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UNHCR publication for CIS Conference (Displacement in the CIS) - About this publication

Refugees Magazine, 1 May 1996

This publication was conceived, written and produced by the UNHCR Public Information Section. The views expressed are not necessarily those of the CIS Conference Secretariat.

Note on statistics: The statistics contained in this publication were for the most part provided by governments of CIS countries as part of the CIS Conference process. With the exception of some of the ecological displacements, the earliest movements included date from 1989. The great majority of statistics date from 1991 or 1992. With one or two exceptions, only movements of more than 10,000 people are included in maps and tables. Some represent data from one or two years only. Major gaps remain. Some countries keep very precise statistics on the types of movement covered in this publication. For some other countries, little data has so far been available for a variety of reasons. In certain countries, statistics are gathered differently and do not fit the standard categories.

The International Organization for Migration (IOM) was created in 1951 to ensure, throughout the world, the orderly migration of persons who are in need of international migration assistance. The Organization has helped over 8 million people refugees, displaced people and other individuals through humanitarian, emergency and development migration programmes. An inter-governmental organization with more than 100 Member and Observer States participating in its work, IOM acts with its partners in the international community to assist in meeting the operational challenges of migration; advance understanding of migration issues; encourage social and economic development through migration; and work towards effective respect of the human dignity and well-being of migrants.

The United Nations High Commissioner for Refugees (UNHCR) is a nonpolitical humanitarian agency of the United Nations. It started work in 1951, and has been awarded two Nobel Peace Prizes for its work in pursuit of a dual mandate: to ensure international protection of the world's refugees, and to assist them in seeking permanent solutions to their problems. It is one of the leading operational agencies with the capacity to respond to major emergencies. As a result, in recent years, UNHCR has increasingly been requested to assist internally displaced people. It is currently responsible for some 27 million refugees, IDPs, returnees and war-affected populations. UNHCR has around 5,000 staff in 250 offices in 120 countries. Eighty percent of the staff work in the field.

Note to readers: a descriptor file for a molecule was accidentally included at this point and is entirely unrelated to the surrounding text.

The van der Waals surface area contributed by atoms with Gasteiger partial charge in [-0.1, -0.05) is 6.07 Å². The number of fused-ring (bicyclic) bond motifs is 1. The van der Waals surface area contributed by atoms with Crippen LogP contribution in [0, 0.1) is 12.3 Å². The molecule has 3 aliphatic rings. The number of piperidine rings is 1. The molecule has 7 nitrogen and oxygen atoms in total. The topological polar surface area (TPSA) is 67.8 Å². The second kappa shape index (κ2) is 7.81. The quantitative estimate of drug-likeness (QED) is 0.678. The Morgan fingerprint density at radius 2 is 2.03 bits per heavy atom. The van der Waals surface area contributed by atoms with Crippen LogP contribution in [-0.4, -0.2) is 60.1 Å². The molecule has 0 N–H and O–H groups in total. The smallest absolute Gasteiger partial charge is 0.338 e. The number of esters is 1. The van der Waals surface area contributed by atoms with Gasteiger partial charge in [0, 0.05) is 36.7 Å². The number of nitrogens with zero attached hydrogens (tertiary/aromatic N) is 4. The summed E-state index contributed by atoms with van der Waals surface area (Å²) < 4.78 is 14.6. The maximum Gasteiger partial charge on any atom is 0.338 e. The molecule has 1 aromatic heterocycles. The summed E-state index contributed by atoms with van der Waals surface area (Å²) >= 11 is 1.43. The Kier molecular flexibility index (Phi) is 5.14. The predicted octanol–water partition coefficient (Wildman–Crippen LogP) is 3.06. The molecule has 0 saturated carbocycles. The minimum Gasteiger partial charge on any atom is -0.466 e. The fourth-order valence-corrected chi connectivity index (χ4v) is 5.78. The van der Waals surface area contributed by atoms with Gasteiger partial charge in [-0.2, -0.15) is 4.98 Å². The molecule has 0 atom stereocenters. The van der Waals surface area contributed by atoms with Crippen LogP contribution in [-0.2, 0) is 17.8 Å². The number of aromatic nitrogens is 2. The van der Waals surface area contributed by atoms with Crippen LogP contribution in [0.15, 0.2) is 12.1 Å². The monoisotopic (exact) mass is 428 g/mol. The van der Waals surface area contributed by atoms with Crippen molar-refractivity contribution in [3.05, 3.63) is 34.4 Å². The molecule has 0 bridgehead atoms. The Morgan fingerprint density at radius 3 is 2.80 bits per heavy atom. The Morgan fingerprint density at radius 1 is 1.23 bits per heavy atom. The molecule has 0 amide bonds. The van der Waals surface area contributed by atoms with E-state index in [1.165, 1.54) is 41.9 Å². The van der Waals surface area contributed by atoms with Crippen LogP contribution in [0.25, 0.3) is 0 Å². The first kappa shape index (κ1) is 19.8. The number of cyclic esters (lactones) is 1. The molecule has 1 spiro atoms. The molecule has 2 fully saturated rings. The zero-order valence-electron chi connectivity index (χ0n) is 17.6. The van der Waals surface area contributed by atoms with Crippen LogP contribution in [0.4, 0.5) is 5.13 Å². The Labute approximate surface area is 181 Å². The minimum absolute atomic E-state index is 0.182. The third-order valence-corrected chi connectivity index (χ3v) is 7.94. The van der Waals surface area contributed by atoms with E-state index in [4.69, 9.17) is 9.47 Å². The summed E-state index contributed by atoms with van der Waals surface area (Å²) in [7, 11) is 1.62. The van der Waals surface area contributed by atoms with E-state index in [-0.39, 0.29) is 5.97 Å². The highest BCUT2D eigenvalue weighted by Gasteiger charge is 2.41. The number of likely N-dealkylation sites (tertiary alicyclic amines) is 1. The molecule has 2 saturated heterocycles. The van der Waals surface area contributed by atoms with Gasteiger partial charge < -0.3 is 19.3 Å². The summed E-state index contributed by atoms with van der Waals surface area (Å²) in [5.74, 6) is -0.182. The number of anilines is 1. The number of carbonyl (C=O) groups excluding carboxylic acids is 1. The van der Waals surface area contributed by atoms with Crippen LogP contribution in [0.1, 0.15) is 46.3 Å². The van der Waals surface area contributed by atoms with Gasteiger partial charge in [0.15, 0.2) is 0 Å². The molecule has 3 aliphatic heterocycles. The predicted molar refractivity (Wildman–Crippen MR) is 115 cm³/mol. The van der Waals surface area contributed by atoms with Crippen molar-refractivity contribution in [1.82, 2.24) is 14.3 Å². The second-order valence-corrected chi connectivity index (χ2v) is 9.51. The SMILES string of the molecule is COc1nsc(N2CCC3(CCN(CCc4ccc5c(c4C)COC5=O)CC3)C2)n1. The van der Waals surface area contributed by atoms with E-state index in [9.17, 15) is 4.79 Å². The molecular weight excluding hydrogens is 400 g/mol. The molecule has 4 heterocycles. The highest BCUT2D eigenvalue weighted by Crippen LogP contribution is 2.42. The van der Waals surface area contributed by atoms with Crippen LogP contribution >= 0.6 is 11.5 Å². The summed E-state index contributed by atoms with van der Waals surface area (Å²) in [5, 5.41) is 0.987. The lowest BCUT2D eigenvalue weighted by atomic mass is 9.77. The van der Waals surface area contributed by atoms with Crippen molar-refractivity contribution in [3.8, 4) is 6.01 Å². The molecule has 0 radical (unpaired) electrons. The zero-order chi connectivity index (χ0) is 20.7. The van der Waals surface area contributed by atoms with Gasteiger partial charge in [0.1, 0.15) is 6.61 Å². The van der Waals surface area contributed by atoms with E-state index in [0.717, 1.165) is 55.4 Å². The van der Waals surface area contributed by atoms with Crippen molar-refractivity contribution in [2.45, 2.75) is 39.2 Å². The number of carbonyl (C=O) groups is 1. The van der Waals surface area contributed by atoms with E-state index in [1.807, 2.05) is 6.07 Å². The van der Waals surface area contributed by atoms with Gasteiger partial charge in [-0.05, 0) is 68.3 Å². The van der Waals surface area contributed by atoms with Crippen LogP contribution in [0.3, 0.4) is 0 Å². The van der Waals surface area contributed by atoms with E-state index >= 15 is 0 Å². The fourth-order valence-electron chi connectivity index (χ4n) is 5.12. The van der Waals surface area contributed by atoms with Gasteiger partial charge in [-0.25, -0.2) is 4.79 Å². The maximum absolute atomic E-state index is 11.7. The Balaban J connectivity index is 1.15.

The Conference on Security and Co-operation in Europe originated in the mid-1970s as a multilateral forum for communication and co-operation between East and West. At the end of the Cold War, the Helsinki Process was transformed into practice with the creation of CSCE institutions: a Secretariat in Prague, a Conflict Prevention Centre in Vienna and an Office for Free Elections in Warsaw. In 1992, the CSCE States, now numbering 53, transformed the Office for Free Elections into the Office for Democratic Institutions and Human Rights (ODIHR). In January 1995, the CSCE changed its name to the Organization for Security and Co-operation in Europe (OSCE). ODIHR is the OSCE institution responsible for furthering human rights, democracy and the rule of law.




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Internally Displaced People

The internally displaced seek safety in other parts of their country, where they need help.

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Sri Lanka: IDPs and Returnees